A passing score is 70 percent, for it stands to reason that one must possess 7/10s of the ideal (a little over two-thirds) to be considered an example of the type.

Finally, this test is for entertainment purposes only.

1) You live within 10 miles of:

a) London (+10)
b) Paris (+8)
c) New York (+5)
d) Major metropolitan city (+1)
e) Anywhere else (0)

2) Your age is:

a) 18-25 (0)
b) 25-30 (+1)
c) 30-45 (+5)
d) 45-70 (+1)
e) 70-up (0)

3) Your relationship status is:

a) Single (+10)
b) Married (0)

4) When it comes to physical appearance, you are:

a) Tall, dark and handsome (+5)
b) Tall, dark or handsome (+2)
c) Rather average (0)
d) Rather unappealing (-3)

5) In regards to your physique:

a) Your waist is smaller than your inseam (+5)
b) Your waist is the same as your inseam (0)
c) Your waist is larger than your inseam (-2)

6) Your facial hair preference is:

a) Clean shaven (+3)
b) Mustache or goatee, over 40 (+1)
c) Mustache or goatee, under 40 (-3)
d) Clean shaven with sideburns (-5)

7) Your source of income:

a) Independently wealthy (+10)
b) Credit (+7)*
c) Self-employed (+5)
d) Work in office (-5)

* Must flee to France when credit is exhausted

8.) For college, you attended:

a) Oxford (+10)
b) Princeton (+5)
c) Anywhere else (0)

9) When it comes to your name and ancestry:

a) You’re a commoner, and like Noel Coward, “related to no one but myself.” (+3)
b) You have a title, such as lord or duke (+2)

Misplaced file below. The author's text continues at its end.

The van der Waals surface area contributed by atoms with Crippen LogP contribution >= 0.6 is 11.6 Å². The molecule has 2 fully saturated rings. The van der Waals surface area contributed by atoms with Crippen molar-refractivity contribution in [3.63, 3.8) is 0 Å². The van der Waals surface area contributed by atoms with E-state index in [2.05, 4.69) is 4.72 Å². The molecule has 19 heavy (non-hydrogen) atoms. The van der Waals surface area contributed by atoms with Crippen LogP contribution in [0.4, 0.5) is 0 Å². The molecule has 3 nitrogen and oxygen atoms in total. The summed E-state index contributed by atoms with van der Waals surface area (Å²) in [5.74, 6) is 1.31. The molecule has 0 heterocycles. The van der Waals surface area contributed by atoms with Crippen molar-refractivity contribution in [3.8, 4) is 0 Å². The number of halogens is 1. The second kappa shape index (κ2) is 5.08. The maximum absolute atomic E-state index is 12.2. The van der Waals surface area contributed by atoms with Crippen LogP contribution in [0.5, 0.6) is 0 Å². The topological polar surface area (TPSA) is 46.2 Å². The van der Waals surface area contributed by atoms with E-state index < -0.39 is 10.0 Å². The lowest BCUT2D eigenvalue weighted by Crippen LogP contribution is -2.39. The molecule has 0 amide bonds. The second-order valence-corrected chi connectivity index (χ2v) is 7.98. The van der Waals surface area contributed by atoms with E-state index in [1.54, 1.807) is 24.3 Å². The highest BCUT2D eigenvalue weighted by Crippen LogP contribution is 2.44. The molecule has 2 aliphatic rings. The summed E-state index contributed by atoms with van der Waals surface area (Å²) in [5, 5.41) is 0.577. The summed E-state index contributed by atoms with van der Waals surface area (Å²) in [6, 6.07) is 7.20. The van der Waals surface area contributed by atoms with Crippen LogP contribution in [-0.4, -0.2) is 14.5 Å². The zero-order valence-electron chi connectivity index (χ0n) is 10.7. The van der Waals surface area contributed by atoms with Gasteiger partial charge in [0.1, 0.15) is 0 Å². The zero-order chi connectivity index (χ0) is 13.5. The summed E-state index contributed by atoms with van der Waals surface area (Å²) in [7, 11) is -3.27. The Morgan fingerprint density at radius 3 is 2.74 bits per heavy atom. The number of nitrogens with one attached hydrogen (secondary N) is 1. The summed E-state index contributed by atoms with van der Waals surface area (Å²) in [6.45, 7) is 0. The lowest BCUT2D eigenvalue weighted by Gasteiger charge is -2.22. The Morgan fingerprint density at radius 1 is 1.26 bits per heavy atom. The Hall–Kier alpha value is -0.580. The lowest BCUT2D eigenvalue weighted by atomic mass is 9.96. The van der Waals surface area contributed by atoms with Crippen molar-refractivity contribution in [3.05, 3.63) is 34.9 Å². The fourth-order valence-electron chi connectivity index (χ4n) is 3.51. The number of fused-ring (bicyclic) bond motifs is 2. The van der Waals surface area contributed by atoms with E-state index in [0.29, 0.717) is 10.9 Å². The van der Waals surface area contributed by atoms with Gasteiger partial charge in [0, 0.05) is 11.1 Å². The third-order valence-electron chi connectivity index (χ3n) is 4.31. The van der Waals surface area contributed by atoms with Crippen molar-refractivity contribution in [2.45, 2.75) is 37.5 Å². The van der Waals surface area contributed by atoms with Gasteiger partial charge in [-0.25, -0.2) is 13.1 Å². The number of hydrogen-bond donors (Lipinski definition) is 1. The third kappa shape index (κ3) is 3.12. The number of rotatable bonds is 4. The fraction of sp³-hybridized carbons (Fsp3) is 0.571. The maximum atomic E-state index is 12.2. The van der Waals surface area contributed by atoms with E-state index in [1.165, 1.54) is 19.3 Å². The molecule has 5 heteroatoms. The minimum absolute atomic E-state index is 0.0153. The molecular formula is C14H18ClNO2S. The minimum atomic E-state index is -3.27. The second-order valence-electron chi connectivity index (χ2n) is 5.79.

c) You have an assumed title, such as lord or duke (-5)

10) Your home is:

a) A cloistral male sanctuary for you alone (+8)
b) Cohabited by a fellow dandy (+2)
c) Cohabited by a female spouse/lover (0)
d) Cohabited by a wife and kids (-5)
e) Cohabited by roommates (-6)
f) Cohabited by parents* (-7)

* At ancestral family estate (+5)

11) Your mode of travel around town is primarily:

a) Driver/taxi (+8)
b) Well aged luxury sedan/sports car (+3)
c) Public transportation (train, subway) (0)
d) Econobox (-3)
e) Highwheel bicycle (-5)

12) Your preferred form of tobacco is:

a) Cigarette in holder* (+5)
b) Cigarette (+4)
c) Cigar (+3)
d) Pipe (+1)
e) Quit smoking (0)
f) Never smoked (-2)

* Must be 40 or older

13) Your preferred drink is:

a) Claret (+3)
b) Champagne (+2)
c) Scotch/cognac (+1)
c) Martini (0)
d) Homemade absinthe (-3)

14) Your command of the French language is:

a) Fluent (+5)
b) Reading knowledge (+2)
c) You know “cravatte” means “cravat” (-2)

15) Your musical tastes are primarily: